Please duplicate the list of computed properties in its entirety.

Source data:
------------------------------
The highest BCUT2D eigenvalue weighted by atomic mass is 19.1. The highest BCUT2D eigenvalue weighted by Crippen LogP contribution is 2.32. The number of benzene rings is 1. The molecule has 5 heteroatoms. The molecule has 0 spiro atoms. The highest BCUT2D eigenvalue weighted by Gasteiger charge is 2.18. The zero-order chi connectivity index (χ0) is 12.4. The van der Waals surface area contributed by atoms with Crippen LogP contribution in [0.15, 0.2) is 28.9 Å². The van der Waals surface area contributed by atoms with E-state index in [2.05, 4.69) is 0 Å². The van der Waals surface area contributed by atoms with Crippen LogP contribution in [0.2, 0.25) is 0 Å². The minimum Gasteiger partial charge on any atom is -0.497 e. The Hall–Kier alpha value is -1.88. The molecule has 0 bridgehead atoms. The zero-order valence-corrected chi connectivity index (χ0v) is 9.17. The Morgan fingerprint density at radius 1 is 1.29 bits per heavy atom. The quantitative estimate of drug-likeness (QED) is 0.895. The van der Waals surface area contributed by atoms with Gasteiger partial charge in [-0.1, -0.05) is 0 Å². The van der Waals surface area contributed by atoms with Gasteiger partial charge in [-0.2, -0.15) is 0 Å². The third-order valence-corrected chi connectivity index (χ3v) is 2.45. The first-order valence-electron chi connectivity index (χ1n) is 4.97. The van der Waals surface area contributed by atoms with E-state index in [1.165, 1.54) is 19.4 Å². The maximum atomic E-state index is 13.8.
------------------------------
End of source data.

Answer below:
The highest BCUT2D eigenvalue weighted by atomic mass is 19.1. The highest BCUT2D eigenvalue weighted by Crippen LogP contribution is 2.32. The number of benzene rings is 1. The molecule has 5 heteroatoms. The molecule has 0 spiro atoms. The highest BCUT2D eigenvalue weighted by Gasteiger charge is 2.18. The zero-order chi connectivity index (χ0) is 12.4. The van der Waals surface area contributed by atoms with Crippen LogP contribution in [0.15, 0.2) is 28.9 Å². The van der Waals surface area contributed by atoms with E-state index in [2.05, 4.69) is 0 Å². The van der Waals surface area contributed by atoms with Crippen LogP contribution in [0.2, 0.25) is 0 Å². The minimum Gasteiger partial charge on any atom is -0.497 e. The Hall–Kier alpha value is -1.88. The molecule has 0 bridgehead atoms. The zero-order valence-corrected chi connectivity index (χ0v) is 9.17. The Morgan fingerprint density at radius 1 is 1.29 bits per heavy atom. The quantitative estimate of drug-likeness (QED) is 0.895. The van der Waals surface area contributed by atoms with Gasteiger partial charge in [-0.1, -0.05) is 0 Å². The van der Waals surface area contributed by atoms with Gasteiger partial charge in [-0.2, -0.15) is 0 Å². The third-order valence-corrected chi connectivity index (χ3v) is 2.45. The first-order valence-electron chi connectivity index (χ1n) is 4.97. The van der Waals surface area contributed by atoms with E-state index in [1.165, 1.54) is 19.4 Å². The maximum atomic E-state index is 13.8.